“Cynthia Bringle and Friends” Ceramic Arts Exhibition Opens In Barton Art Galleries March 18

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Vase by Cynthia Bringle

WILSON, N.C. — March 6, 2019 — Ceramics will be the focus of an extraordinary exhibition of works opening this spring in the Barton Art Galleries on the campus of Barton College. The “Cynthia Bringle and Friends” exhibition will provide an opportunity to view the works of one of North Carolina’s most recognized and celebrated Ceramic artists, Cynthia Bringle, and three of her artist friends: ceramicists Rebekah Strickland, Gertrude Graham “Gay” Smith, and Susan Feagin. The exhibition will run from March 18 through April 18, with several events planned in collaboration with the art show.

On Thursday, March 21, the Barton Art Galleries and the Barton College Friends of Visual Arts will host an opening reception at 5 p.m. for the “Cynthia Bringle and Friends exhibition. At 6 p.m., an artist lecture will follow, featuring Cynthia Bringle. These two events are open to the public at no charge, and the community is invited to attend.

Following the lecture, the Barton College Friends of Visual Arts will host a dinner for FOVA members at 7 p.m. in the Kennedy Family Theatre with Bringle. Advance reservations are required. Members of the Friends of Visual Arts may make dinner reservations by contacting Maureen O’Neill at 252-399-6476 or moneill@barton.edu.

On March 23 and March 30, Bringle will also hold ceramic workshops in the Case Art Building’s Ceramic Studio from 10 a.m. – 4 p.m. Open to the public, each Saturday workshop is $15 per person, and advance reservations are required as space is limited. For reservations, please contact Maureen O’Neill at 252-399-6476 or moneill@barton.edu.

During the run of the art exhibition, guests may also enjoy visiting Bringle for studio chats view the ongoing work of Barton students, Monday – Friday, from 1- 3 p.m. in the Ceramic Studio in Case Art Building.

About the artists — 

Cynthia BringleCynthia Bringle is a ceramic artist, who lives and works in Penland. Although she is most well known for her ceramics, she is also a painter and printmaker. She earned a Bachelor of Fine Arts degree from Memphis Academy of Art and a Master of Fine Arts degree from Alfred University. Bringle runs a gallery in Penland with her twin sister, where she sells her pottery. She has taught workshops nationwide, and she has taught at Penland School of Crafts for many years. Bringle is a fellow of the American Craft Council and a recipient of the North Carolina Award for Fine Art. Her work is in the collection of the Mint Museum of Craft and Design, Burlington Art Centre, and the High Museum of Art.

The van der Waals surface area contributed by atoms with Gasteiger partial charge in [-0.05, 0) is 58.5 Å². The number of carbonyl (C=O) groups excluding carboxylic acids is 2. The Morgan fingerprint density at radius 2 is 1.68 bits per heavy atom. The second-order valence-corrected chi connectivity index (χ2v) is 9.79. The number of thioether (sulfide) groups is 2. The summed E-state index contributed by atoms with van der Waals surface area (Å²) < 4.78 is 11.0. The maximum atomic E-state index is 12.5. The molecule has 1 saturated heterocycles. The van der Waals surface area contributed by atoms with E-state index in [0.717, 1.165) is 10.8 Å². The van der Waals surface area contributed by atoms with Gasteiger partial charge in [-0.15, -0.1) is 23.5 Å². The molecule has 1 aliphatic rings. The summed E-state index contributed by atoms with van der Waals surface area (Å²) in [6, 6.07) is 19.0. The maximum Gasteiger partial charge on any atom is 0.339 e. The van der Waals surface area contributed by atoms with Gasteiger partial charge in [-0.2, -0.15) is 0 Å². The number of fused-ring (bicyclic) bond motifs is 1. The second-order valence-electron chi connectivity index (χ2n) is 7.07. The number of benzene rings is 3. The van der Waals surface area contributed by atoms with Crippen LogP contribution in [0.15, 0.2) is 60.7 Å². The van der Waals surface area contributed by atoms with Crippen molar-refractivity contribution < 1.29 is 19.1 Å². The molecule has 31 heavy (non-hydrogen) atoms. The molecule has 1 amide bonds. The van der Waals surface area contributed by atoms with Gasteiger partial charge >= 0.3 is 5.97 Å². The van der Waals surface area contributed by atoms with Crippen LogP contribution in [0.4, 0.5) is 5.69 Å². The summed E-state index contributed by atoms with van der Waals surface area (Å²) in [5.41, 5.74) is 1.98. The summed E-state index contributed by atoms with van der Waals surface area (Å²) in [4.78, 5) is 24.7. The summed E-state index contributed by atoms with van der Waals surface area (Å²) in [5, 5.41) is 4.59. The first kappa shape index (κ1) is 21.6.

Rebekah StricklandRebekah Strickland lives and works in Atlanta, Ga. Her ceramics education has been a mix of arts center classes, craft school workshops, and short-term residencies at Penland School of Crafts. She earned a Bachelor of Arts degree in English from Agnes Scott College and a Juris Doctor degree from the University of Georgia. Strickland’s soda and salt-fired porcelain and stoneware pots are simple in form, generous in volume, and decorated with colorful images of birds, plants, landscapes, and abstract patterns. These images reflect memories from her north Florida childhood. They also reflect her love of drawings and prints, medieval art and architecture, and the work of artists such as Walter Anderson and Samuel Palmer. Her work has been selected for various juried and invitational shows, and she is represented by Charlie Cummings Gallery in Gainesville, Fla.

Gay SmithGertrude Graham Smith, aka Gay Smith, is a studio potter and teaching artist. She single fires porcelain ware in a soda kiln near Penland. Artist-in-residencies include Archie Bray Foundation and Penland School. She has taught workshops at Penland, Haystack, Harvard, and the Findhorn Foundation. Smith’s work is shown internationally, and is included in collections such as the Mint Museum and Taiwan’s Taipei County Yingge Museum. Her work also can be viewed in numerous publications including “Functional Pottery, Mark Making” by Robin Hopper, “Working with Clay” by Susan Peterson, and as a cover feature of “Ceramics Monthly.” Grants include a North Carolina Arts Council Visual Artist Fellowship and North Carolina Regional Arts Project Grants. Smith currently serves on the Penland School of Crafts’ Board of Trustees.

Susan FeaginSusan Feagin’s current body of hand built ceramics uses mid-range, stoneware clay, and the clay surfaces are embellished with colored slips and screen-printed underglaze “floofs,” or stenciled decorations. The work is fired in a soda atmosphere, meaning that a soda ash and water solution is sprayed into the kiln at peak temperature. The result is a clay surface that is kissed by clear glaze and alive with color.

Feagin graduated with a Bachelor of Fine Arts degree in Design from the University of North Carolina at Greensboro in 1992. She began taking clay workshops at Penland School of Craft in 1994 and was a Core Fellow at Penland from 1998 to 2000. As a Core Fellow, Feagin worked mostly in clay, but she also dabbled in printmaking and papermaking. She completed her Master of Fine Arts degree in Ceramics at the University of Florida in 2007. Currently, she is the Clay Studio Coordinator for Penland School of Craft and resides in Spruce Pine.

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